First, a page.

Ex-Costa Rica soccer chief pleads not guilty to U.S. bribery charges
By Brendan Pierson
(Reuters) - Former Costa Rican Football Federation President Eduardo Li on Friday pleaded not guilty in Brooklyn federal court to corruption charges connected to the ongoing scandal around FIFA.
Li entered his plea in the late afternoon and remains in custody, according to Li's lawyer and a spokeswoman for U.S. prosecutors.
The U.S. Department of Justice issued an indictment in May for Li, accusing him of taking bribes in connection with the sale of marketing rights for World Cup 2018 qualifying games.
Li, a Costa Rican citizen, was one of seven officials from world soccer's governing body taken into custody in a dawn raid on a luxury Zurich hotel on May 27.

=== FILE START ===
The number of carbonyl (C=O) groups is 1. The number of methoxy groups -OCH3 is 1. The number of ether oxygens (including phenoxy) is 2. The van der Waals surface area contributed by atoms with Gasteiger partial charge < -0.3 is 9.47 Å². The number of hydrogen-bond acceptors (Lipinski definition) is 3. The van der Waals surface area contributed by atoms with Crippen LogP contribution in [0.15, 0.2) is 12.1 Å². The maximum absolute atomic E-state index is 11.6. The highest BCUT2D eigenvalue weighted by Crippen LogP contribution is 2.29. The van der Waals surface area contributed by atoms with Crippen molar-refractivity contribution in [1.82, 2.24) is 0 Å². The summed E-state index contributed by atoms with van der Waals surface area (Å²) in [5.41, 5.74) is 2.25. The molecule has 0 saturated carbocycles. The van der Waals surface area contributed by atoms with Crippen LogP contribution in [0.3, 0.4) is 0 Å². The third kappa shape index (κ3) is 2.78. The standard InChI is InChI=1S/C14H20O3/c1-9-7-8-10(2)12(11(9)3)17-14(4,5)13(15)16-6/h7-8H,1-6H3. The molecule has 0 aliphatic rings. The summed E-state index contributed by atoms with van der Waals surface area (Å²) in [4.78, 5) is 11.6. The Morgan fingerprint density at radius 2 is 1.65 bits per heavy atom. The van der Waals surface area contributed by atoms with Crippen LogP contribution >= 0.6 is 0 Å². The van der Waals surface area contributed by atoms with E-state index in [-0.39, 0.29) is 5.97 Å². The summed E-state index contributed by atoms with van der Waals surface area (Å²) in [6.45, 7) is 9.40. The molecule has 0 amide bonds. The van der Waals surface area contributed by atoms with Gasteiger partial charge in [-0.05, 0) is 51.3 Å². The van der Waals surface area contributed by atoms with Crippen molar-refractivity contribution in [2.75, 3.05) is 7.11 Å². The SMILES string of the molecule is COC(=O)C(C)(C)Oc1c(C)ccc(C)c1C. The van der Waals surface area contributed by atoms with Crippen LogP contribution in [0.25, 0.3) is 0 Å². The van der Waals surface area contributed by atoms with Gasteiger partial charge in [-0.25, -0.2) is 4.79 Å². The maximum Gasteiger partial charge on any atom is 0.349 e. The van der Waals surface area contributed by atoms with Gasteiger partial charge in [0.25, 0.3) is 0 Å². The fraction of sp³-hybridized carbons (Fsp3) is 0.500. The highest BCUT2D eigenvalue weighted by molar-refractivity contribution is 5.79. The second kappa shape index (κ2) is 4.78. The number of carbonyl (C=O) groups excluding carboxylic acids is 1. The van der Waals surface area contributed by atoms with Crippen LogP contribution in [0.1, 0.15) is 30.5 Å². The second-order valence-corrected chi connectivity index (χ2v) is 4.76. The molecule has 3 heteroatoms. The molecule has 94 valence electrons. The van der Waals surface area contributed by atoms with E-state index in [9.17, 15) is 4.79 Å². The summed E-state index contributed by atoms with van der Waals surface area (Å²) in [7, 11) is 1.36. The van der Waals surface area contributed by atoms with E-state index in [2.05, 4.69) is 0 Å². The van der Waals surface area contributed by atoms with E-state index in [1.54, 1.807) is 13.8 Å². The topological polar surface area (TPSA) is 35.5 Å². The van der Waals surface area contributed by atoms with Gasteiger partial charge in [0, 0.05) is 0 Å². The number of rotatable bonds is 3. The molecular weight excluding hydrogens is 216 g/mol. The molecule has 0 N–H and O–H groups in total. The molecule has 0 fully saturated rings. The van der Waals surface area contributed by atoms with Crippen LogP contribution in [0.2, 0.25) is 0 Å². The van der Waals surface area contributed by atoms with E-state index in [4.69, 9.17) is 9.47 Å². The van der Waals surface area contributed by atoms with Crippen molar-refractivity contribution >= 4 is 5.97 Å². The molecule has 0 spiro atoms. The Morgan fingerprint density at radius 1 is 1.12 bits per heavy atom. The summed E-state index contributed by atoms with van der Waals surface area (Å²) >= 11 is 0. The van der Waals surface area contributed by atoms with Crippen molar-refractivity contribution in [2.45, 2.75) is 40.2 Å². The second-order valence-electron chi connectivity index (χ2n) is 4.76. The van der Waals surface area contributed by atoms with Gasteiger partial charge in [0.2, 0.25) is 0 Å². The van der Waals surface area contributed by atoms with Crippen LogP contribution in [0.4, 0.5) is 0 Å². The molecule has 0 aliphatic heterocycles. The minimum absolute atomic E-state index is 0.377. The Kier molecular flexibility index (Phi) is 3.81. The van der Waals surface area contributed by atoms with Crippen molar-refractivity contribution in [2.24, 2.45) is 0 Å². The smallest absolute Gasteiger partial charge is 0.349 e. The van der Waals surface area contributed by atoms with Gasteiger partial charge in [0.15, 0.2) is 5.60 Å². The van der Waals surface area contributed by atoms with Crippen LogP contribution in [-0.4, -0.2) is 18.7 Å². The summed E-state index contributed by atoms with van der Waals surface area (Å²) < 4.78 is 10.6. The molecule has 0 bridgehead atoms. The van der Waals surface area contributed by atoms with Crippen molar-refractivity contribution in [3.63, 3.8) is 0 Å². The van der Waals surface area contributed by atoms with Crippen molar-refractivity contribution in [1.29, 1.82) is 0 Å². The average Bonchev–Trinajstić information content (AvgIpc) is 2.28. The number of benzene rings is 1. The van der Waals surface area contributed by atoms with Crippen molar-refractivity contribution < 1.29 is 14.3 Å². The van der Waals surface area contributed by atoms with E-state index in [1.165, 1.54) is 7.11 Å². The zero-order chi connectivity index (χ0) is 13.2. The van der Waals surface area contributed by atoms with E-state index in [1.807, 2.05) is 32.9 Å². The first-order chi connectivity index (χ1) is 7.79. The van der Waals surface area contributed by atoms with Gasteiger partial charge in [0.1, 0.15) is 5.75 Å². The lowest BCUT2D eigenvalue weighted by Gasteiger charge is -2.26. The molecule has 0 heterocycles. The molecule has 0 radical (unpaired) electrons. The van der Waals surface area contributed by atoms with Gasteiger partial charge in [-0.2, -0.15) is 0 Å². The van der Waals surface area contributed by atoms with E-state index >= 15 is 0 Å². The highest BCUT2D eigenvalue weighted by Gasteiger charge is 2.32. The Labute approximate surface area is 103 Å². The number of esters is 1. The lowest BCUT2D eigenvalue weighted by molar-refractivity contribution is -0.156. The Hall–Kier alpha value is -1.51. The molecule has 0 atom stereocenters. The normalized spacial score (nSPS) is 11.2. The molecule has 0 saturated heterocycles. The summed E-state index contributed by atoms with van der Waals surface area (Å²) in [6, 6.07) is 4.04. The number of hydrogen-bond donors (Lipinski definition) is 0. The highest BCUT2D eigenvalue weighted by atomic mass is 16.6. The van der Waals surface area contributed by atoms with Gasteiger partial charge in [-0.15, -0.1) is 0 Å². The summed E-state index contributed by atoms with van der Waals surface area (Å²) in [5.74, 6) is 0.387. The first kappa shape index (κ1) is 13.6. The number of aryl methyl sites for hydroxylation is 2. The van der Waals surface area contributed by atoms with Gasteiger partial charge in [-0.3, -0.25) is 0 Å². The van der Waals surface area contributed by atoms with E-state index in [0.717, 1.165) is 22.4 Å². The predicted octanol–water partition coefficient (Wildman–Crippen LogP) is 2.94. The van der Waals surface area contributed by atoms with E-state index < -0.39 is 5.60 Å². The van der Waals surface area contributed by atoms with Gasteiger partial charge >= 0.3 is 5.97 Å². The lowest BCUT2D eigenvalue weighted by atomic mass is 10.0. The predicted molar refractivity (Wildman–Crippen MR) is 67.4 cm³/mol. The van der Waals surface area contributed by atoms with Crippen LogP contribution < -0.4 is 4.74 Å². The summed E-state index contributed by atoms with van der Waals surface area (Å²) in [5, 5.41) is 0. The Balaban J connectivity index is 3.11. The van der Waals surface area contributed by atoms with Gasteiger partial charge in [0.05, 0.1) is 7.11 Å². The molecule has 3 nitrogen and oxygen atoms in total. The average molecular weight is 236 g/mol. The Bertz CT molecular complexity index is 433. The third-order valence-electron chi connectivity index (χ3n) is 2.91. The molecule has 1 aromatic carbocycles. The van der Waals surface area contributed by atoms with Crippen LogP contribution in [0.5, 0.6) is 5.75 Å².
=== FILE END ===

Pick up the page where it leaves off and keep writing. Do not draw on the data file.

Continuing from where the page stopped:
He initially fought extradition, but agreed to come to the United States to face charges earlier this month.
U.S. prosecutors say Li asked for and received hundreds of thousands of dollars in bribes from sports marketing companies in exchange for commercial rights to World Cup qualifier matches.
Prosecutors have charged 41 people and entities this year in a probe of soccer corruption spanning the globe, with federations in the Americas the hardest hit so far as Swiss and U.S. authorities investigate. The corruption allegations prompted FIFA President Sepp Blatter to say he would resign, only days after being re-elected to a fifth term. Blatter has not been charged with a crime, and denies any wrongdoing.
(Reporting by Brendan Pierson in New York; Additional reporting by Mica Rosenberg and Dave Ingram; Editing by Lisa Shumaker)
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